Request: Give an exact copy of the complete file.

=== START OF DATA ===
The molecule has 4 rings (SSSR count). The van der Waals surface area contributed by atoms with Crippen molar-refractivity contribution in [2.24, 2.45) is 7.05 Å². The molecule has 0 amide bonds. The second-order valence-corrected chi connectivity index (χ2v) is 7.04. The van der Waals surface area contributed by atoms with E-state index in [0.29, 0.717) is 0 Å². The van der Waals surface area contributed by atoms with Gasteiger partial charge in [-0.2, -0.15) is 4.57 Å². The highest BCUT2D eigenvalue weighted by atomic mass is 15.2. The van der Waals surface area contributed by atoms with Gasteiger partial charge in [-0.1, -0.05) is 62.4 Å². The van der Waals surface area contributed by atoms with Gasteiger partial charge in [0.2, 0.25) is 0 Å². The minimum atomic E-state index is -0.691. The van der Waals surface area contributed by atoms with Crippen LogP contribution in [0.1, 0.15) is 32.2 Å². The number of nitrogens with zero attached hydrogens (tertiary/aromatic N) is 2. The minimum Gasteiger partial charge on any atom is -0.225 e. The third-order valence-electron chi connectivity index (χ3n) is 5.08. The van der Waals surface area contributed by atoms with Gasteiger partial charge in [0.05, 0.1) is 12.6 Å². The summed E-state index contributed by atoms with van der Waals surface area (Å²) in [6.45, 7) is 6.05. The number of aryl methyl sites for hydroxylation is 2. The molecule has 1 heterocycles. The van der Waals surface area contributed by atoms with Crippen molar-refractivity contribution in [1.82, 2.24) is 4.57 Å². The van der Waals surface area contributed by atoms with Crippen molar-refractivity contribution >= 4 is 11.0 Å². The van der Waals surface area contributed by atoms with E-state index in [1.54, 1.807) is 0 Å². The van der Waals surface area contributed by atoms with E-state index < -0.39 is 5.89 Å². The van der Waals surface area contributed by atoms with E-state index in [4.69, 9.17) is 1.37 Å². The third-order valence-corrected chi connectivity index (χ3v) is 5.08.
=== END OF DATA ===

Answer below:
The molecule has 4 rings (SSSR count). The van der Waals surface area contributed by atoms with Crippen molar-refractivity contribution in [2.24, 2.45) is 7.05 Å². The molecule has 0 amide bonds. The second-order valence-corrected chi connectivity index (χ2v) is 7.04. The van der Waals surface area contributed by atoms with E-state index in [0.29, 0.717) is 0 Å². The van der Waals surface area contributed by atoms with Gasteiger partial charge in [-0.2, -0.15) is 4.57 Å². The highest BCUT2D eigenvalue weighted by atomic mass is 15.2. The van der Waals surface area contributed by atoms with Gasteiger partial charge in [-0.1, -0.05) is 62.4 Å². The van der Waals surface area contributed by atoms with Gasteiger partial charge in [0.2, 0.25) is 0 Å². The minimum atomic E-state index is -0.691. The van der Waals surface area contributed by atoms with Crippen LogP contribution in [0.1, 0.15) is 32.2 Å². The number of nitrogens with zero attached hydrogens (tertiary/aromatic N) is 2. The minimum Gasteiger partial charge on any atom is -0.225 e. The third-order valence-electron chi connectivity index (χ3n) is 5.08. The van der Waals surface area contributed by atoms with Gasteiger partial charge in [0.05, 0.1) is 12.6 Å². The summed E-state index contributed by atoms with van der Waals surface area (Å²) in [6.45, 7) is 6.05. The number of aryl methyl sites for hydroxylation is 2. The molecule has 1 heterocycles. The van der Waals surface area contributed by atoms with Crippen molar-refractivity contribution in [1.82, 2.24) is 4.57 Å². The van der Waals surface area contributed by atoms with Crippen molar-refractivity contribution >= 4 is 11.0 Å². The van der Waals surface area contributed by atoms with E-state index in [1.54, 1.807) is 0 Å². The van der Waals surface area contributed by atoms with E-state index < -0.39 is 5.89 Å². The van der Waals surface area contributed by atoms with E-state index in [4.69, 9.17) is 1.37 Å². The third-order valence-corrected chi connectivity index (χ3v) is 5.08.